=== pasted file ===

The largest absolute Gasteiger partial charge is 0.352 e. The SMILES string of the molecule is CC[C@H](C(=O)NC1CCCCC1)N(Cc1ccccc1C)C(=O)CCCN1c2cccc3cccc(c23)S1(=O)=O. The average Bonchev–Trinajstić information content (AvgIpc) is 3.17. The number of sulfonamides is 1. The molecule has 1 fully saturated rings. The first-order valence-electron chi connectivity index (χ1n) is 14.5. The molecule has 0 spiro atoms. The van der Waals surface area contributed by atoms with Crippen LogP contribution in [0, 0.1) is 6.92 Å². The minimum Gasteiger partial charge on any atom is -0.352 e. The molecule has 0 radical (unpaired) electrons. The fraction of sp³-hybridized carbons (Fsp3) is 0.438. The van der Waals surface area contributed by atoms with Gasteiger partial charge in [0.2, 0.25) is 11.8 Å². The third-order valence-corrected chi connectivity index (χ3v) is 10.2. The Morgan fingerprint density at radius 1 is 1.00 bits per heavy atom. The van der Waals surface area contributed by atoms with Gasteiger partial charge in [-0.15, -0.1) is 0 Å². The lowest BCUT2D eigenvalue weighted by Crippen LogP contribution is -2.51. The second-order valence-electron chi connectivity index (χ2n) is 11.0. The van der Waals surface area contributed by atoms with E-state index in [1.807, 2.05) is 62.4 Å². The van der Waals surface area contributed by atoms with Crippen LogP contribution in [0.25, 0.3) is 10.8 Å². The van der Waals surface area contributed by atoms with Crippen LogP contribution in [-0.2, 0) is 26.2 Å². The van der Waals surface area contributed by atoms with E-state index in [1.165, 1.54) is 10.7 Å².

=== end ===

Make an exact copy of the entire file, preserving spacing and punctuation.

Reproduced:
The largest absolute Gasteiger partial charge is 0.352 e. The SMILES string of the molecule is CC[C@H](C(=O)NC1CCCCC1)N(Cc1ccccc1C)C(=O)CCCN1c2cccc3cccc(c23)S1(=O)=O. The average Bonchev–Trinajstić information content (AvgIpc) is 3.17. The number of sulfonamides is 1. The molecule has 1 fully saturated rings. The first-order valence-electron chi connectivity index (χ1n) is 14.5. The molecule has 0 spiro atoms. The van der Waals surface area contributed by atoms with Crippen LogP contribution in [0, 0.1) is 6.92 Å². The minimum Gasteiger partial charge on any atom is -0.352 e. The molecule has 0 radical (unpaired) electrons. The fraction of sp³-hybridized carbons (Fsp3) is 0.438. The van der Waals surface area contributed by atoms with Gasteiger partial charge in [0.2, 0.25) is 11.8 Å². The third-order valence-corrected chi connectivity index (χ3v) is 10.2. The Morgan fingerprint density at radius 1 is 1.00 bits per heavy atom. The van der Waals surface area contributed by atoms with Gasteiger partial charge in [-0.15, -0.1) is 0 Å². The lowest BCUT2D eigenvalue weighted by Crippen LogP contribution is -2.51. The second-order valence-electron chi connectivity index (χ2n) is 11.0. The van der Waals surface area contributed by atoms with E-state index in [1.807, 2.05) is 62.4 Å². The van der Waals surface area contributed by atoms with Crippen LogP contribution in [0.25, 0.3) is 10.8 Å². The van der Waals surface area contributed by atoms with Crippen LogP contribution in [-0.2, 0) is 26.2 Å². The van der Waals surface area contributed by atoms with E-state index in [1.165, 1.54) is 10.7 Å².